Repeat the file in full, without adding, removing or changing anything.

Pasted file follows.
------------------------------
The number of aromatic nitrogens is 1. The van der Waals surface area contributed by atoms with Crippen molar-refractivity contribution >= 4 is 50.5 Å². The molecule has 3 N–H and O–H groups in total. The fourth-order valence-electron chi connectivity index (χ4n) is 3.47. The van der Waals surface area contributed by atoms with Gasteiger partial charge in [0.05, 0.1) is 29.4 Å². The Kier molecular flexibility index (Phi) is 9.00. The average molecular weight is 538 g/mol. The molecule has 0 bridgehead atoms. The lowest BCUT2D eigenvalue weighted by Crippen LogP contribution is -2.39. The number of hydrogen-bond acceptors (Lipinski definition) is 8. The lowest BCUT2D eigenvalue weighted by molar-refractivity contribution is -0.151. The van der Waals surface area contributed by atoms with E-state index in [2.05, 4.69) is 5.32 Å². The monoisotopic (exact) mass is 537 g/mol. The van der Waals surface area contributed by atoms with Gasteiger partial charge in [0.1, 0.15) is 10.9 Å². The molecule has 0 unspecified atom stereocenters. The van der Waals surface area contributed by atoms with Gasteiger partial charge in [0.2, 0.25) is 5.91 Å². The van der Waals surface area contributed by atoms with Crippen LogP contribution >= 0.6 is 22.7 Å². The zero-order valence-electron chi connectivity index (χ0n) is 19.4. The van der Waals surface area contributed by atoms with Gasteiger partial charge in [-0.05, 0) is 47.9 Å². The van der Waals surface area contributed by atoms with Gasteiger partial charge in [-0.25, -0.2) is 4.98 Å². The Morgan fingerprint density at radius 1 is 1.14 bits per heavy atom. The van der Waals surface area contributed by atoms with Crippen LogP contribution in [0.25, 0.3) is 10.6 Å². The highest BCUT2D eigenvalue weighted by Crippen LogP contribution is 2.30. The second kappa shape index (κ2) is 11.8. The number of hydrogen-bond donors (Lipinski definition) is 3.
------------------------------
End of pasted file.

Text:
The number of aromatic nitrogens is 1. The van der Waals surface area contributed by atoms with Crippen molar-refractivity contribution >= 4 is 50.5 Å². The molecule has 3 N–H and O–H groups in total. The fourth-order valence-electron chi connectivity index (χ4n) is 3.47. The van der Waals surface area contributed by atoms with Gasteiger partial charge in [0.05, 0.1) is 29.4 Å². The Kier molecular flexibility index (Phi) is 9.00. The average molecular weight is 538 g/mol. The molecule has 0 bridgehead atoms. The lowest BCUT2D eigenvalue weighted by Crippen LogP contribution is -2.39. The number of hydrogen-bond acceptors (Lipinski definition) is 8. The lowest BCUT2D eigenvalue weighted by molar-refractivity contribution is -0.151. The van der Waals surface area contributed by atoms with E-state index in [2.05, 4.69) is 5.32 Å². The monoisotopic (exact) mass is 537 g/mol. The van der Waals surface area contributed by atoms with Gasteiger partial charge in [0.1, 0.15) is 10.9 Å². The molecule has 0 unspecified atom stereocenters. The van der Waals surface area contributed by atoms with Gasteiger partial charge in [0.2, 0.25) is 5.91 Å². The van der Waals surface area contributed by atoms with Crippen LogP contribution >= 0.6 is 22.7 Å². The zero-order valence-electron chi connectivity index (χ0n) is 19.4. The van der Waals surface area contributed by atoms with Gasteiger partial charge in [-0.05, 0) is 47.9 Å². The van der Waals surface area contributed by atoms with Gasteiger partial charge in [-0.25, -0.2) is 4.98 Å². The Morgan fingerprint density at radius 1 is 1.14 bits per heavy atom. The van der Waals surface area contributed by atoms with Crippen LogP contribution in [0.25, 0.3) is 10.6 Å². The highest BCUT2D eigenvalue weighted by Crippen LogP contribution is 2.30. The second kappa shape index (κ2) is 11.8. The number of hydrogen-bond donors (Lipinski definition) is 3.